hero image

In a recent study, Professor Per Saris and his team discovered a potential correlation between Parkinson’s disease and the presence of Desulfovibrio bacteria. Furthermore, their research suggests that higher numbers of these bacteria may be associated with more severe symptoms of the disease.

Desulfovibrio bacteria strains attributed to Parkinson’s disease

According to Professor Per Saris from the University of Helsinki, our research outcomes hold substantial importance, as the cause of Parkinson’s disease has remained elusive despite dedicated efforts spanning over the past two centuries. The findings strongly suggest that certain strains of Desulfovibrio bacteria are probable culprits behind Parkinson’s disease. However, the primary cause of the disease can be attributed to environmental factors, specifically exposure to Desulfovibrio bacterial strains responsible for triggering Parkinson’s disease. It is worth noting that only a small portion, approximately 10%, of Parkinson’s disease cases stem from individual genetic factors.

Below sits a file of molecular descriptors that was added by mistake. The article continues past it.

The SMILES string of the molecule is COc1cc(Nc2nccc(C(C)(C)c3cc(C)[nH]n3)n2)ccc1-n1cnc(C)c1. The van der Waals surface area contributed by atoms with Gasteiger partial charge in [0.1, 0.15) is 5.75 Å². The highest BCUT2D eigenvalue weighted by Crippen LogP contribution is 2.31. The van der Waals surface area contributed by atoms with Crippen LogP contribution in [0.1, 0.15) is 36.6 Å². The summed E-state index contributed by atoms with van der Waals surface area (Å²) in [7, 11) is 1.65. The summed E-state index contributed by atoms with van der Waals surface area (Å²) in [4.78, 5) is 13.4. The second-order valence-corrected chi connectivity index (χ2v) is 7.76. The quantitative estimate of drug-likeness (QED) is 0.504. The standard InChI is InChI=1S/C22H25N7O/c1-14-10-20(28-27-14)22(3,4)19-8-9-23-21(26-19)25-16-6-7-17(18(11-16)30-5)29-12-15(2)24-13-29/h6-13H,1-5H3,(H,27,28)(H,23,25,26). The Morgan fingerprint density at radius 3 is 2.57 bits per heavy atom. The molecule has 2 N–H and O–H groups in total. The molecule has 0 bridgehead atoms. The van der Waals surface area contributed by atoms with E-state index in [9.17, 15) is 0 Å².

Professor Saris’s team sought to conduct an empirical investigation to determine if the Desulfovibrio strains detected in patients could contribute to improving Parkinson’s disease.

The researchers made a significant discovery in their latest study, which was published on May 1 in Frontiers in Cellular and Infection Microbiology. They found that these strains in Parkinson’s patients induced notable aggregation of the α-synuclein protein in a model organism specifically designed for studying Parkinson’s disease. The model organism used for this purpose was the worm Caenorhabditis elegans.

Study findings offer the potential to identify people with Desulfovibrio bacteria

Additionally, the research revealed that Desulfovibrio strains obtained from individuals without Parkinson’s disease do not induce α-synuclein aggregation to the same extent. Conversely, the aggregates triggered by Desulfovibrio strains in patients diagnosed with Parkinson’s disease exhibited greater size.

The results of the study offer the potential to identify individuals carrying these detrimental Desulfovibrio bacteria. As a result, targeted interventions can be implemented to eradicate these strains from the gut, potentially providing relief and decelerating the symptoms experienced by Parkinson’s disease patients. Professor Saris emphasizes that once the gut is free from Desulfovibrio bacteria, the formation of α-synuclein aggregates in intestinal cells ceases, preventing their transmission to the brain through the vagus nerve, similar to prion proteins.